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Casper makes statement on affirmative action

STANFORD -- President Gerhard Casper on Tuesday, Oct. 3, issued a statement affirming Stanford's commitment to diversity on campus, saying that students of varied backgrounds help further the university's educational mission.

"It is the responsibility of educational institutions such as Stanford to find and educate those who can become leaders of the future in a multiethnic and multiracial society," the statement reads. "Alas, our society is quite color-conscious and we therefore cannot yet afford to be colorblind."

In his statement, Casper emphasized that affirmative action as practiced at Stanford "does not require, and does not mean, quotas or preferment of unqualified over qualified individuals," and that admissions policies should not be vehicles for the redress of past discrimination.

"We do not admit minorities to do them a favor," the statement reads. "We want students from a variety of backgrounds to help fulfill our educational responsibilities, not, to my mind, to address the effects of historic discrimination, although that might be the result. University admissions offices are not set up to sit in judgment on what injustices society should compensate for and who should pay the price."

Nearly three months after the Board of Regents at the University of California voted to abolish affirmative action in admissions, hiring and contracting, Casper spelled out his views in a 14 page document addressed to the Stanford community. He underscored that his comments focused on "what Stanford is doing" rather than on the broad national political debate over affirmative action. For this reason, Casper's remarks are being published this morning, Oct. 4, in the Stanford Report and Stanford Daily, but have not been released more broadly in the media.

He will deliver his first official remarks regarding affirmative action to the Faculty Senate on Thursday, Oct. 12, at its first meeting of the academic year.

In the statement being published today, Casper notes that racial and gender stereotypes continue "to work against many who would otherwise be capable of taking advantage of opportunities at all stages of life." He also acknowledges, though, that locating and recruiting applicants from various walks of life does "diminish the opportunities for some, who, in the past, might have benefited from a narrower casting of nets or narrower definitions of merit."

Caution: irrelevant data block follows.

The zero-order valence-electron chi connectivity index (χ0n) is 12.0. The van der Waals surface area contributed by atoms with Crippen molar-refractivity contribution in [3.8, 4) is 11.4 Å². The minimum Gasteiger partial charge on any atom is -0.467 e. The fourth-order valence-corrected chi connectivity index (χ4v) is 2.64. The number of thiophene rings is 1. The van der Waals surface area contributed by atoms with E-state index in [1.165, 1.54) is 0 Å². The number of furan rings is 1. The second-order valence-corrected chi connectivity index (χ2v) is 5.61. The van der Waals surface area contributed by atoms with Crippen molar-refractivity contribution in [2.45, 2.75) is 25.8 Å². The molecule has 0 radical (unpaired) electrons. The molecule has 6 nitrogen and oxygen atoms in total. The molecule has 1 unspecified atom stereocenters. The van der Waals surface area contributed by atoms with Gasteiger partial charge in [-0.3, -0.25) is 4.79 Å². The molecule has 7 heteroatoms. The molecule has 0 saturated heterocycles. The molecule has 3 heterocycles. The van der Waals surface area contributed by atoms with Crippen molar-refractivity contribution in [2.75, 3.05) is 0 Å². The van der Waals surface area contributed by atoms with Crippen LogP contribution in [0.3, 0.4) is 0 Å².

But broadening considerations of merit beyond "scaleable" measures such as grades and standardized test results should never lead to admission of unqualified students, Casper says in his statement. "In the case of every person admitted, there has been a judgment that the applicant is 'deserving' and 'exceptional,'" he states. Special consideration is given to athletes, children of alumni, and to African Americans, Mexican Americans and Native Americans, he adds, provided they meet these requirements.

Dean of Undergraduate Admissions James Montoya said that Casper's statement regarding campus diversity "is very consistent with the way in which we currently practice admissions at the university. As a result, there is no need for change in our current program."

Montoya added that he has reassured those who fear that the recent decision at the University of California to abolish affirmative action programs might have a ripple effect at Stanford. He pointed out that Stanford's admissions process was extensively reviewed in the fall of 1993 by the Committee on Undergraduate Admissions and Financial Aids. In its report to the Faculty Senate, Montoya said the committee fully supported the current selection criteria used in the admissions process.

In addition to Casper's presentation to the Faculty Senate on Oct. 12, a faculty-sponsored public forum, titled "Affirmative Action, the University and Beyond," will be held earlier in the day at Annenberg Auditorium. The 12:15 to 1:30 p.m. event is being co- sponsored by programs in feminist studies, Jewish studies, modern thought and literature, and African studies, plus the Committee on Culture and Cultures, the Office of Multicultural Education, the Center for Teaching and Learning, and the Office of Multicultural Development.

Organized in response to a call issued by students at the University of California for a "national day of discussion" on affirmative action, the forum will feature presentations by history Professors Camarillo and Estelle Freedman and law Professor Robert Weisberg, who also serves as vice provost for faculty recruitment and development. They will draw upon their research and their experiences at Stanford as they address the impact of affirmative action on women, African Americans, Chicanos and white men.

Sally Dickson, director of multicultural development will moderate the discussion and Renato Rosaldo, professor of anthropology and past director of the Center for Chicano Research, will respond to questions following the forum.



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